The argument is if there is a black and white object submerging in an equilibrium environment, the black object would be at higher temperature.  If we take the heat out before it radiates out, then such can extract work. 

   
Group: Guest

Going around in circles have me connected.  We have Compton scattering and Reverse Compton scattering.  In addition, we have something similar in principle call Stokes fluorescence and anti-Stokes fluorescence.  I believe these are also the same as the sling shot effect.  For more information:

http://usna.edu/Users/physics/mungan/Publications/synopsis.html#three

There has been some controversy over whether this concept is possible based on thermodynamics. 
"The idea that anti-Stokes fluorescence might be used to cool a material is a surprisingly old one, proposed as early as 1929 by Pringsheim [2]. This proposal led some 16 years later to a rather spirited debate between Pringsheim and Vavilov, with the latter claiming that its realization is impossible on thermodynamic grounds [3]. Landau himself had to step into the controversy [4] and proved that the entropy lost by the sample upon cooling is more than compensated for by an increase in the entropy of the light, resulting from the loss of monochromaticity, phase coherence, and directionality of the beam. "

Eventually the conclusion was this is not an OU process according to Landau.  I value your thinking whether this is an OU process.  Can we extract more work from the output than what we put in. 

More importantly, can we create this effect with oscillating circuits.   



   
Group: Guest
So I made a setup to collect ambient energy several weeks ago.  It's a two bottles setup with tube connected.  Initially, one bottle is filled with water and the other one is empty.  I have left it there forgotten.  I picked it up today and see significant amount of water in the empty container.  Being half joy and half frustration, I yelled did anyone knock over these bottles. lol  The lady said no.  I was happy hoping she's right and pointed at the bottle: " You see, there is water in the empty bottle".  She saids, " Of course, there is more water in the other bottle, so it evaporate to the empty one".  Her intuition is correct but I'm not sure she's right.  Both of the bottles were at equal pressure and temperature.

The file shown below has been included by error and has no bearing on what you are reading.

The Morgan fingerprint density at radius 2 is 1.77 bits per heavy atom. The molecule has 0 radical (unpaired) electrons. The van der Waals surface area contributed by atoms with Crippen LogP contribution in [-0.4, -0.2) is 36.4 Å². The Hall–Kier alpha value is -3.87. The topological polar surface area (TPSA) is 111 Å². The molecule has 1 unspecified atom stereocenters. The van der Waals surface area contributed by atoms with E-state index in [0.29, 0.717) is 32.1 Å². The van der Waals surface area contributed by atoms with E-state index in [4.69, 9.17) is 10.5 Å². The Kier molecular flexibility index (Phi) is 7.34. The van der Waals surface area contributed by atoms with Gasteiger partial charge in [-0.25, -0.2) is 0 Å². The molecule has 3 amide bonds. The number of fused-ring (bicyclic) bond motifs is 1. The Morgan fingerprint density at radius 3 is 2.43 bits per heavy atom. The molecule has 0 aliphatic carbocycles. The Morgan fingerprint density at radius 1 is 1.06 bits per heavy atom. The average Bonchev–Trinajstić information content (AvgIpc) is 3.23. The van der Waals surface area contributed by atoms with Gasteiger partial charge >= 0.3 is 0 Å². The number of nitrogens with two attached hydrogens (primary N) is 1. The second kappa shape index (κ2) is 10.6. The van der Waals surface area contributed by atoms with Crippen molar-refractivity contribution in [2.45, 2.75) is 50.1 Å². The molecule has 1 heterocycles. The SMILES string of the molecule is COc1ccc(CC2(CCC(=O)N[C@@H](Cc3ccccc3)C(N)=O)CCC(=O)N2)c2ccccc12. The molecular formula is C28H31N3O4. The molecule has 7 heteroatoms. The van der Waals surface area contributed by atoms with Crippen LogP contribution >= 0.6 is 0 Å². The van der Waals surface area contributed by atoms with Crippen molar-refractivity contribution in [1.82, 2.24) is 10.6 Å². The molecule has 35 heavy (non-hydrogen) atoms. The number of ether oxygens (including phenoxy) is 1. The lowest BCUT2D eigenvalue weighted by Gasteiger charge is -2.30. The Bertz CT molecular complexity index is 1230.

Group: Guest
I made 2 cups, one is water and one is salt water.

Put them in the microwave for 20 seconds.  The temperature measure in the salt water is higher than plain water.  After several seconds cooling down, temperature is measured again and this time salt water is at a lower temperature than plain water.

This says that salt water able to absorb more radiation and gives out more heat than plain water. 
   
Group: Guest
I am able to create a temperature difference at room temperature.  The process is evaporative cooling.  Although this is considered osmotic power, I have not seen it being exploited. 

The trick is to design a heat sink with high ratio of surface area to volume of water.  I've seen up to 10 degrees difference but expect higher with better ratio.